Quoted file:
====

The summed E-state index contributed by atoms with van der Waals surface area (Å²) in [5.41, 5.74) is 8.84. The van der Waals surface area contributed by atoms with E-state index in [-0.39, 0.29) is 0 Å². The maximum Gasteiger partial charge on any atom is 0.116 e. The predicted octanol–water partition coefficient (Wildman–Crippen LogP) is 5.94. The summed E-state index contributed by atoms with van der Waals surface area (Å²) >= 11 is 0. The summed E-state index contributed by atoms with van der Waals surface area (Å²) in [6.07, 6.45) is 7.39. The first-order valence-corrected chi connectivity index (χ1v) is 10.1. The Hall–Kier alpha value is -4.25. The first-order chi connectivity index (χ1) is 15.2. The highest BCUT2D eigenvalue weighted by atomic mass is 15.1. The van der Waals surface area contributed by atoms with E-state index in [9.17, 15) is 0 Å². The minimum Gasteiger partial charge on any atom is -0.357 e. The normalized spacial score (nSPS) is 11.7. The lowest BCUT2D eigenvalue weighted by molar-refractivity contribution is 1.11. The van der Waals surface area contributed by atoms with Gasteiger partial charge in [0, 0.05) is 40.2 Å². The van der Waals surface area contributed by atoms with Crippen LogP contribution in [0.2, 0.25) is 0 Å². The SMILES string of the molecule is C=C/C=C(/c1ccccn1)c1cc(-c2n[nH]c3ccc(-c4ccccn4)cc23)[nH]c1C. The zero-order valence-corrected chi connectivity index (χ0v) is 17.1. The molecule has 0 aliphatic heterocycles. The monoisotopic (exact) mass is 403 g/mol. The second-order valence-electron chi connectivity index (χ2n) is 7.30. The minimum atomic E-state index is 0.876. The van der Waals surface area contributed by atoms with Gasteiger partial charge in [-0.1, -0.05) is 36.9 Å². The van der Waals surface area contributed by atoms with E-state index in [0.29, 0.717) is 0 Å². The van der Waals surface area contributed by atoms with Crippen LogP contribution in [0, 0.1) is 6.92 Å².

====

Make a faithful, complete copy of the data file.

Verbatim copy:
The summed E-state index contributed by atoms with van der Waals surface area (Å²) in [5.41, 5.74) is 8.84. The van der Waals surface area contributed by atoms with E-state index in [-0.39, 0.29) is 0 Å². The maximum Gasteiger partial charge on any atom is 0.116 e. The predicted octanol–water partition coefficient (Wildman–Crippen LogP) is 5.94. The summed E-state index contributed by atoms with van der Waals surface area (Å²) >= 11 is 0. The summed E-state index contributed by atoms with van der Waals surface area (Å²) in [6.07, 6.45) is 7.39. The first-order valence-corrected chi connectivity index (χ1v) is 10.1. The Hall–Kier alpha value is -4.25. The first-order chi connectivity index (χ1) is 15.2. The highest BCUT2D eigenvalue weighted by atomic mass is 15.1. The van der Waals surface area contributed by atoms with E-state index in [9.17, 15) is 0 Å². The minimum Gasteiger partial charge on any atom is -0.357 e. The normalized spacial score (nSPS) is 11.7. The lowest BCUT2D eigenvalue weighted by molar-refractivity contribution is 1.11. The van der Waals surface area contributed by atoms with Gasteiger partial charge in [0, 0.05) is 40.2 Å². The van der Waals surface area contributed by atoms with Crippen LogP contribution in [0.2, 0.25) is 0 Å². The SMILES string of the molecule is C=C/C=C(/c1ccccn1)c1cc(-c2n[nH]c3ccc(-c4ccccn4)cc23)[nH]c1C. The zero-order valence-corrected chi connectivity index (χ0v) is 17.1. The molecule has 0 aliphatic heterocycles. The monoisotopic (exact) mass is 403 g/mol. The second-order valence-electron chi connectivity index (χ2n) is 7.30. The minimum atomic E-state index is 0.876. The van der Waals surface area contributed by atoms with Gasteiger partial charge in [-0.1, -0.05) is 36.9 Å². The van der Waals surface area contributed by atoms with E-state index in [0.29, 0.717) is 0 Å². The van der Waals surface area contributed by atoms with Crippen LogP contribution in [0, 0.1) is 6.92 Å².